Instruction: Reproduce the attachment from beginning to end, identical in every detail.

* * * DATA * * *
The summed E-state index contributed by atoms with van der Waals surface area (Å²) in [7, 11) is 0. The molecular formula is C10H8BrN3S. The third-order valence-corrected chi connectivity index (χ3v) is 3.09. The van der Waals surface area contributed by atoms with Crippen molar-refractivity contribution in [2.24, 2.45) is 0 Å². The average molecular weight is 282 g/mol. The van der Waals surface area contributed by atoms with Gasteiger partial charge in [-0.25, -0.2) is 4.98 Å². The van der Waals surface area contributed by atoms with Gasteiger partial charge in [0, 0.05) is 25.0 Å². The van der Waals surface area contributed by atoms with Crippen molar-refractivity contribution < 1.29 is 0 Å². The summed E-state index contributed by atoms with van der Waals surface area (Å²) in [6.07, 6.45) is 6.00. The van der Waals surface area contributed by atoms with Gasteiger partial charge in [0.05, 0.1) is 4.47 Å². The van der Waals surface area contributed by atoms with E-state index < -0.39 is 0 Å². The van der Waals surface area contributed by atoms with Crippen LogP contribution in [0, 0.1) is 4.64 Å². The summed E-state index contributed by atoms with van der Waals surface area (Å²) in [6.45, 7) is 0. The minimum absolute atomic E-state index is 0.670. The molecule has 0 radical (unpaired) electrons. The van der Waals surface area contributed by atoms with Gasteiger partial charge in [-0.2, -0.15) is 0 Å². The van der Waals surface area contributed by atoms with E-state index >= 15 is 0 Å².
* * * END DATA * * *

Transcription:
The summed E-state index contributed by atoms with van der Waals surface area (Å²) in [7, 11) is 0. The molecular formula is C10H8BrN3S. The third-order valence-corrected chi connectivity index (χ3v) is 3.09. The van der Waals surface area contributed by atoms with Crippen molar-refractivity contribution in [2.24, 2.45) is 0 Å². The average molecular weight is 282 g/mol. The van der Waals surface area contributed by atoms with Gasteiger partial charge in [-0.25, -0.2) is 4.98 Å². The van der Waals surface area contributed by atoms with Gasteiger partial charge in [0, 0.05) is 25.0 Å². The van der Waals surface area contributed by atoms with Crippen molar-refractivity contribution < 1.29 is 0 Å². The summed E-state index contributed by atoms with van der Waals surface area (Å²) in [6.07, 6.45) is 6.00. The van der Waals surface area contributed by atoms with Gasteiger partial charge in [0.05, 0.1) is 4.47 Å². The van der Waals surface area contributed by atoms with E-state index < -0.39 is 0 Å². The van der Waals surface area contributed by atoms with Crippen LogP contribution in [0, 0.1) is 4.64 Å². The summed E-state index contributed by atoms with van der Waals surface area (Å²) in [6.45, 7) is 0. The minimum absolute atomic E-state index is 0.670. The molecule has 0 radical (unpaired) electrons. The van der Waals surface area contributed by atoms with Gasteiger partial charge in [-0.2, -0.15) is 0 Å². The van der Waals surface area contributed by atoms with E-state index >= 15 is 0 Å².